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question that a newspaper man might want to know about.
This man whom I had saved, allowed to keep his job, answered,
“I couldn't tell you, Mike. I'm not allowed to tell you so
much as the time of day if you ask me. If you want to know,
you'll have to ask the Secretary personally. No publicity
whatever is to be given out. The lid is on.”
Well, of course, you know how that affects a newspaper
man. He hits the ceiling. So they immediately printed tales
about how the Secretary of Labor had applied the gag rule,
no news, secrecy, and so on. I wouldn't have known that
he had done it, except that one of the women in the press
gallery, to whom this man had turned when he got this
information from Mr. Clark and exploded, came down to see me.
It may have been Ruth Finney. It may have been Ruby Black.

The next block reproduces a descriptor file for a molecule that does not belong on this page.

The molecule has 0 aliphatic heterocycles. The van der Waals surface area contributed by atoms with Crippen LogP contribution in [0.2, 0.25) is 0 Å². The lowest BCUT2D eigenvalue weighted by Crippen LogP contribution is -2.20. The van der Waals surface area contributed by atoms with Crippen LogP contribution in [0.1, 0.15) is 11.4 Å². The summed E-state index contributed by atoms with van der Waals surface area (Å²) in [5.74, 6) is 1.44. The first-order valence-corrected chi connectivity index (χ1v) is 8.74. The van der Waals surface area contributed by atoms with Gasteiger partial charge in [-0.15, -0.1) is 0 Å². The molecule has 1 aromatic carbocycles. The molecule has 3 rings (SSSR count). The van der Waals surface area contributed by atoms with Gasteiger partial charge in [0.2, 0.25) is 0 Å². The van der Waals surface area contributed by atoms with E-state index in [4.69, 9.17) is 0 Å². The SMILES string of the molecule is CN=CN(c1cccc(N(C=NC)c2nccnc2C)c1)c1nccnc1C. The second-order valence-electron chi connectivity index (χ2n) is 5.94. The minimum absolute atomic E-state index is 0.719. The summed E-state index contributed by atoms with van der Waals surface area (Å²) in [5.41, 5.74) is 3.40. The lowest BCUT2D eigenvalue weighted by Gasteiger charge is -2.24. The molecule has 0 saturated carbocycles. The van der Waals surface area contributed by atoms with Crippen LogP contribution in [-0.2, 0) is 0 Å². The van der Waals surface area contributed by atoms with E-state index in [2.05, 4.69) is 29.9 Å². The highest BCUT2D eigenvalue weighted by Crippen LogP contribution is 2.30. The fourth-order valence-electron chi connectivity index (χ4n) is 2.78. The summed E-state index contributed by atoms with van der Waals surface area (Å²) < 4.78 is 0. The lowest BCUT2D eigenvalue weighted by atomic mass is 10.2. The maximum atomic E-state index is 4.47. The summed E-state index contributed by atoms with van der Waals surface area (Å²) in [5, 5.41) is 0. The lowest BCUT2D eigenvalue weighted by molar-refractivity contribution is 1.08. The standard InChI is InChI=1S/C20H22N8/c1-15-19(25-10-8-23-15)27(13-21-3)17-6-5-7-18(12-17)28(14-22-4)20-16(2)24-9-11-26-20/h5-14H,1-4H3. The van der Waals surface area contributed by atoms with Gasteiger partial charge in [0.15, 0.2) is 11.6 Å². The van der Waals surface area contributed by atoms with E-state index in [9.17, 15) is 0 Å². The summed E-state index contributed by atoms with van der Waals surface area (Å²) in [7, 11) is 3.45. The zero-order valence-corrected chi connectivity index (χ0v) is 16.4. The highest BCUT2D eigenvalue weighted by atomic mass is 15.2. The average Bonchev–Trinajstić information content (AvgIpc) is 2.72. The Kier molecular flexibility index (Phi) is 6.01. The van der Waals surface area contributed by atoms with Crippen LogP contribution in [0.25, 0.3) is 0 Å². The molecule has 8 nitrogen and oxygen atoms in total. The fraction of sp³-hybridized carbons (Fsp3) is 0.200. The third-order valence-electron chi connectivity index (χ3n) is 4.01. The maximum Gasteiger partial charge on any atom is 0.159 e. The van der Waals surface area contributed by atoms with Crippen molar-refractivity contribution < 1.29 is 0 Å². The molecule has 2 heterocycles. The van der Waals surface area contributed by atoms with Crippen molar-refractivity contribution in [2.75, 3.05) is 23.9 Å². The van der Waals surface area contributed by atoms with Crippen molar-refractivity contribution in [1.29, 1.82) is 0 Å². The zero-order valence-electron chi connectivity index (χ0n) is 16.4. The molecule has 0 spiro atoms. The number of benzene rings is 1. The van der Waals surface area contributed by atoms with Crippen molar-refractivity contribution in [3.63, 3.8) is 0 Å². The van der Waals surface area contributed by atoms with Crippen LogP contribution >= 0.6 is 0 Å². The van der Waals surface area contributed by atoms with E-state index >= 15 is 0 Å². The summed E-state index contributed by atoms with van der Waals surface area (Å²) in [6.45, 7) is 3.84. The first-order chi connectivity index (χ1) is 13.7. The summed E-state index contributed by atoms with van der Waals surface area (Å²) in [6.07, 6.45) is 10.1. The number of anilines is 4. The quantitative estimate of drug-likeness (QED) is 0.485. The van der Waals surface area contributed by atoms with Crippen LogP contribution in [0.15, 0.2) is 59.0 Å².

It was one of the very nice decent newspaper women who were
old hands in Washington, knew what was going on, and knew
that wasn't true. They knew that wasn't what was intended.
I think it was Ruth Finney who told me. She also said,
“That man is very difficult, Miss Perkins. You want to
watch out for him.”
I said, “Well, Winifred Mallon told me that he was
a fine, useful, helpful man.”
She said, “Well, perhaps he's good to Miss Mallon
because she's a friend of the family, but you want to watch
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